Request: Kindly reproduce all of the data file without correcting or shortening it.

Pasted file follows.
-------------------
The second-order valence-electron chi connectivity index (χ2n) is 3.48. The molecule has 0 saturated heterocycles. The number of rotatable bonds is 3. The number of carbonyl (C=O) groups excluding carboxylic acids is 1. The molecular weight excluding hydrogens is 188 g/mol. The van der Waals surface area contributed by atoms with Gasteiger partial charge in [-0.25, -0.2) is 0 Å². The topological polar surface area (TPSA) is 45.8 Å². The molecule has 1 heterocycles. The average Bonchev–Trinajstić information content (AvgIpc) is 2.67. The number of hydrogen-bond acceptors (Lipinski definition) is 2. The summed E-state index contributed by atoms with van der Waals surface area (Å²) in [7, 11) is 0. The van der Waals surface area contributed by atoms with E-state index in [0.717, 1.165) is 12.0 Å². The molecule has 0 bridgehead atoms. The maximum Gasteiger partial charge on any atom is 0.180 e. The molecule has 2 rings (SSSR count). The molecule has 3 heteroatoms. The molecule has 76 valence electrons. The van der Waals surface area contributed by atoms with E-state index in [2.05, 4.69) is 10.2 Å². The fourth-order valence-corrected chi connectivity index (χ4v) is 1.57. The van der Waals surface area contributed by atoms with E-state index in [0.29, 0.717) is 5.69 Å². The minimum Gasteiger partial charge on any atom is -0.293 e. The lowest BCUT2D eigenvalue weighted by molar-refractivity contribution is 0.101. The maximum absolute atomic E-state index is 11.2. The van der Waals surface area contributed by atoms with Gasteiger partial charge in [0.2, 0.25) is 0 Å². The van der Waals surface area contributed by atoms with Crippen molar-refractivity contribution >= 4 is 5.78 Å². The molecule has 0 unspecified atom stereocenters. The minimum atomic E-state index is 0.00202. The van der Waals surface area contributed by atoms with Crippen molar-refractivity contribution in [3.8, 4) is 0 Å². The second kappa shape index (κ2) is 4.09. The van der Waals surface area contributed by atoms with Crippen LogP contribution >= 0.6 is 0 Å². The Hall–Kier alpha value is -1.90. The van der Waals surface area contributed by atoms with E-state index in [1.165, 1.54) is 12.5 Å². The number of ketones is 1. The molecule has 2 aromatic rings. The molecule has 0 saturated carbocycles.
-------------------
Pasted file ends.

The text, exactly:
The second-order valence-electron chi connectivity index (χ2n) is 3.48. The molecule has 0 saturated heterocycles. The number of rotatable bonds is 3. The number of carbonyl (C=O) groups excluding carboxylic acids is 1. The molecular weight excluding hydrogens is 188 g/mol. The van der Waals surface area contributed by atoms with Gasteiger partial charge in [-0.25, -0.2) is 0 Å². The topological polar surface area (TPSA) is 45.8 Å². The molecule has 1 heterocycles. The average Bonchev–Trinajstić information content (AvgIpc) is 2.67. The number of hydrogen-bond acceptors (Lipinski definition) is 2. The summed E-state index contributed by atoms with van der Waals surface area (Å²) in [7, 11) is 0. The van der Waals surface area contributed by atoms with E-state index in [0.717, 1.165) is 12.0 Å². The molecule has 0 bridgehead atoms. The maximum Gasteiger partial charge on any atom is 0.180 e. The molecule has 2 rings (SSSR count). The molecule has 3 heteroatoms. The molecule has 76 valence electrons. The van der Waals surface area contributed by atoms with E-state index in [2.05, 4.69) is 10.2 Å². The fourth-order valence-corrected chi connectivity index (χ4v) is 1.57. The van der Waals surface area contributed by atoms with E-state index in [0.29, 0.717) is 5.69 Å². The minimum Gasteiger partial charge on any atom is -0.293 e. The lowest BCUT2D eigenvalue weighted by molar-refractivity contribution is 0.101. The maximum absolute atomic E-state index is 11.2. The van der Waals surface area contributed by atoms with Gasteiger partial charge in [0.2, 0.25) is 0 Å². The van der Waals surface area contributed by atoms with Crippen molar-refractivity contribution >= 4 is 5.78 Å². The molecule has 0 unspecified atom stereocenters. The minimum atomic E-state index is 0.00202. The van der Waals surface area contributed by atoms with Crippen molar-refractivity contribution in [3.8, 4) is 0 Å². The second kappa shape index (κ2) is 4.09. The van der Waals surface area contributed by atoms with Crippen LogP contribution >= 0.6 is 0 Å². The Hall–Kier alpha value is -1.90. The van der Waals surface area contributed by atoms with E-state index in [1.165, 1.54) is 12.5 Å². The number of ketones is 1. The molecule has 2 aromatic rings. The molecule has 0 saturated carbocycles.